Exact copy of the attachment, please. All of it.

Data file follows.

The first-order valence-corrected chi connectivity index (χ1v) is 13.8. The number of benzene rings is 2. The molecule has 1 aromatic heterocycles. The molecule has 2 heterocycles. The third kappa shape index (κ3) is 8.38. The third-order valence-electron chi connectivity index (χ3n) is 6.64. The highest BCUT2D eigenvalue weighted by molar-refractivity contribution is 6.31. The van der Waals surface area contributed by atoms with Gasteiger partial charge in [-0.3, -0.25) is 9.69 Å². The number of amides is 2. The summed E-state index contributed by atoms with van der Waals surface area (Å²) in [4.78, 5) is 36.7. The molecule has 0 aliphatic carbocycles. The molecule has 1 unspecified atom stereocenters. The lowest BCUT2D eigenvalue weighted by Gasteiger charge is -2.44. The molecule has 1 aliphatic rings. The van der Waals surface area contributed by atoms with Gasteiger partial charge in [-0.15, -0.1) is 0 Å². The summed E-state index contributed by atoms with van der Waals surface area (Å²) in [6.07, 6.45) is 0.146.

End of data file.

The first-order valence-corrected chi connectivity index (χ1v) is 13.8. The number of benzene rings is 2. The molecule has 1 aromatic heterocycles. The molecule has 2 heterocycles. The third kappa shape index (κ3) is 8.38. The third-order valence-electron chi connectivity index (χ3n) is 6.64. The highest BCUT2D eigenvalue weighted by molar-refractivity contribution is 6.31. The van der Waals surface area contributed by atoms with Gasteiger partial charge in [-0.3, -0.25) is 9.69 Å². The number of amides is 2. The summed E-state index contributed by atoms with van der Waals surface area (Å²) in [4.78, 5) is 36.7. The molecule has 0 aliphatic carbocycles. The molecule has 1 unspecified atom stereocenters. The lowest BCUT2D eigenvalue weighted by Gasteiger charge is -2.44. The molecule has 1 aliphatic rings. The van der Waals surface area contributed by atoms with Gasteiger partial charge in [-0.15, -0.1) is 0 Å². The summed E-state index contributed by atoms with van der Waals surface area (Å²) in [6.07, 6.45) is 0.146.